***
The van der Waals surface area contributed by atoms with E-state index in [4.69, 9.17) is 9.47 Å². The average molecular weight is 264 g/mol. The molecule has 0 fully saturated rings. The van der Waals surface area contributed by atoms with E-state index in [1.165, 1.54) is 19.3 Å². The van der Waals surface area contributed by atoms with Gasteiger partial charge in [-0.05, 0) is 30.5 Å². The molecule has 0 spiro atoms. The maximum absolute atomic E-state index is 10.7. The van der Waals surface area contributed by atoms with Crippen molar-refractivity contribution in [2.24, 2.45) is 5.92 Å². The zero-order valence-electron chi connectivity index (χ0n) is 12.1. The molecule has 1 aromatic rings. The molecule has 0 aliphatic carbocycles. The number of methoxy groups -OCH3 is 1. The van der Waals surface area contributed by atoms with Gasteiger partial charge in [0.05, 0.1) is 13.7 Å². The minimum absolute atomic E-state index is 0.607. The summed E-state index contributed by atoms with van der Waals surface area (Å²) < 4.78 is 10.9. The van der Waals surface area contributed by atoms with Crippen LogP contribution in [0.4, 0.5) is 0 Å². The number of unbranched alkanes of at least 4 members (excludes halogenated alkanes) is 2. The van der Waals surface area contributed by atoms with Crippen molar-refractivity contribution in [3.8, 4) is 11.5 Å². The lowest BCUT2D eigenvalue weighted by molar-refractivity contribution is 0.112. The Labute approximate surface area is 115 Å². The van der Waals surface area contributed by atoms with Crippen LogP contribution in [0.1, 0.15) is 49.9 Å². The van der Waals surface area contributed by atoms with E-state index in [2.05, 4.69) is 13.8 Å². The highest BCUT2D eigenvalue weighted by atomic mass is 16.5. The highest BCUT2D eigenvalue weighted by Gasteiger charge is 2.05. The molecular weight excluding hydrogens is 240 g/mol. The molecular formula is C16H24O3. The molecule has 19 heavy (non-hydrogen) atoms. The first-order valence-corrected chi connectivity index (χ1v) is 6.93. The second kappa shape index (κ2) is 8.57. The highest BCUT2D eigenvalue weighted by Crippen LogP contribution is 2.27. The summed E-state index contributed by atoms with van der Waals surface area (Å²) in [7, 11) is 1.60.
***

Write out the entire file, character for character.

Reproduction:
The van der Waals surface area contributed by atoms with E-state index in [4.69, 9.17) is 9.47 Å². The average molecular weight is 264 g/mol. The molecule has 0 fully saturated rings. The van der Waals surface area contributed by atoms with E-state index in [1.165, 1.54) is 19.3 Å². The van der Waals surface area contributed by atoms with Gasteiger partial charge in [-0.05, 0) is 30.5 Å². The molecule has 0 spiro atoms. The maximum absolute atomic E-state index is 10.7. The van der Waals surface area contributed by atoms with Crippen molar-refractivity contribution in [2.24, 2.45) is 5.92 Å². The zero-order valence-electron chi connectivity index (χ0n) is 12.1. The molecule has 1 aromatic rings. The molecule has 0 aliphatic carbocycles. The number of methoxy groups -OCH3 is 1. The van der Waals surface area contributed by atoms with Gasteiger partial charge in [0.05, 0.1) is 13.7 Å². The minimum absolute atomic E-state index is 0.607. The summed E-state index contributed by atoms with van der Waals surface area (Å²) < 4.78 is 10.9. The van der Waals surface area contributed by atoms with Crippen LogP contribution in [0.4, 0.5) is 0 Å². The number of unbranched alkanes of at least 4 members (excludes halogenated alkanes) is 2. The van der Waals surface area contributed by atoms with Crippen molar-refractivity contribution in [3.8, 4) is 11.5 Å². The lowest BCUT2D eigenvalue weighted by molar-refractivity contribution is 0.112. The Labute approximate surface area is 115 Å². The van der Waals surface area contributed by atoms with Crippen LogP contribution in [0.1, 0.15) is 49.9 Å². The van der Waals surface area contributed by atoms with E-state index in [2.05, 4.69) is 13.8 Å². The highest BCUT2D eigenvalue weighted by atomic mass is 16.5. The highest BCUT2D eigenvalue weighted by Gasteiger charge is 2.05. The molecular weight excluding hydrogens is 240 g/mol. The molecular formula is C16H24O3. The molecule has 19 heavy (non-hydrogen) atoms. The first-order valence-corrected chi connectivity index (χ1v) is 6.93. The second kappa shape index (κ2) is 8.57. The highest BCUT2D eigenvalue weighted by Crippen LogP contribution is 2.27. The summed E-state index contributed by atoms with van der Waals surface area (Å²) in [7, 11) is 1.60.